VENICE 2022 :: Opinion Will Venice Protests Help or Hurt Filmmakers in Iran?
Scott Roxborough, The Hollywood Reporter September 2, 2022
With public demonstrations, including a "flash mob," the Venice Film Festival is calling out Iran's new crackdown on dissident filmmakers.
As the Venice Film Festival celebrates Iranian cinema — with four Iranian films screening at the 79th Biennale — back home in Tehran, Iranian filmmakers and artists are facing the harshest crackdown in decades.
The hardline government of Iranian President Ebrahim Raisi has stepped up pressure on dissident artists and all critics of the regime to toe the line. In July, authorities arrested three prominent directors: Mostafa Aleahmad (2009’s Poosteh), 2020 Berlin’s Golden Bear winner Mohammad Rasoulof (There Is No Evil) and Jafar Panahi, winner of Venice’s Golden Lion for Dayereh (2000) and of Berlin’s Golden Bear for Taxi (2015).
Aleahmad and Rasoulofwere among some 170 prominent Iranian filmmakers, artists and actors who signed an open letter May 29 calling for security forces in the country to “lay down their arms” and side with the people over a government described in the letter as rife with “corruption, theft, inefficiency, and repression.” The letter was in response to the brutal suppression of protests that followed the collapse of a 10-story building in the city of Abadan which killed dozens.
On Aug. 16, the Cinema Organization of Iran, a government body associated with Iran’s Culture Ministry, took the unusual step of announcing it would soon release a “blacklist” of filmmakers who would be banned from working unless they recanted their opposition to the regime.
“The blacklist is a ploy to put the filmmakers who signed the open letter to publicly distance themselves from it, to claim they didn’t know what they were signing,” a prominent Iranian producer told The Hollywood Reporter, speaking on condition of anonymity.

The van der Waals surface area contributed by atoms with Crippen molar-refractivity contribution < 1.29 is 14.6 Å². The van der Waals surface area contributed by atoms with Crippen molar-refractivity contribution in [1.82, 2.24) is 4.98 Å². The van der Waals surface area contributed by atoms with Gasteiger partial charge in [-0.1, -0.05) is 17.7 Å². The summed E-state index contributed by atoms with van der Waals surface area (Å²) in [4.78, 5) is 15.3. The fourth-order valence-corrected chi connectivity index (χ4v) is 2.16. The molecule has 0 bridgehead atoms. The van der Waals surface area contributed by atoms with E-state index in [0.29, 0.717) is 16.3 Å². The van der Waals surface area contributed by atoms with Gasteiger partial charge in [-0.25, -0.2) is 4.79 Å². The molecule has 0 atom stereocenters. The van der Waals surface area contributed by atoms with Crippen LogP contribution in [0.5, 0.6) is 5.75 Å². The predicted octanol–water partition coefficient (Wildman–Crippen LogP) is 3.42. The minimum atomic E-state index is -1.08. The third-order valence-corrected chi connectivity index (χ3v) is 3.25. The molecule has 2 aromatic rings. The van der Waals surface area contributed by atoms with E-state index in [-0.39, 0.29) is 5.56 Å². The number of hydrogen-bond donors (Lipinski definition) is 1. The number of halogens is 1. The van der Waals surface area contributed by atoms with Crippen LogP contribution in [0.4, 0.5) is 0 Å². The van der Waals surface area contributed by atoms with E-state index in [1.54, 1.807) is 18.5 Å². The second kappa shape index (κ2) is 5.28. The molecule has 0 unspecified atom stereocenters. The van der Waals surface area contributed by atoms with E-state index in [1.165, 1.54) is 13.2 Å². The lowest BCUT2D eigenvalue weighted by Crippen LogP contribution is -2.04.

Panahi, one of Iran’s most famous and acclaimed directors, was arrested when he went to the prosecutor’s office to inquire about Rasoulof’s arrest. In 2011, Panahi and Rasoulofwere hit with 20-year bans on filmmaking and multiyear prison sentences for alleged anti-regime propaganda, though both have continued to work in secret and, until now, neither was imprisoned.
Human Rights Watch says the recent arrests are part of a broader crackdown on dissent, driven by Tehran’s desire to distract from the “deterioration of economic conditions” within the country, which is in the middle of a severe recession, and an apparent deadlock in the government’s attempt to revive its nuclear deal with the international community. Iranian authorities have also stepped up the repression of women, introducing new restrictions on women’s dress and tightening the enforcement of the country’s compulsory hijab rules.
“It all goes together, the regime has always been an enemy of film, of art and of women, because they are all signs of modernity,” says Shiva Rahbaran, a London-based Iranian writer and author of Iranian Cinema Uncensored. Government censorship and repression, she says, is a “groundhog day phenomenon” in Iran, with the Tehran regime “opening up a bit, creating a little gap, breathing space and then cracking down again as soon as the often critical films and their makers became too popular amongst the people.”
But the current crackdown, she says, is a step above what has come before. Rahbaran points to statements by Iran’s supreme leader, Ali Khamenei, of wanting to take the country back to the 1980s, just after the Islamic revolution, “when Islamic ideology was strong and the revolution had a very large and wide base amongst the people.” The problem, Rahbaran says, is that Iranian society has moved on. Instead of supporting the religious hardliners, the majority in the country back the dissident filmmakers.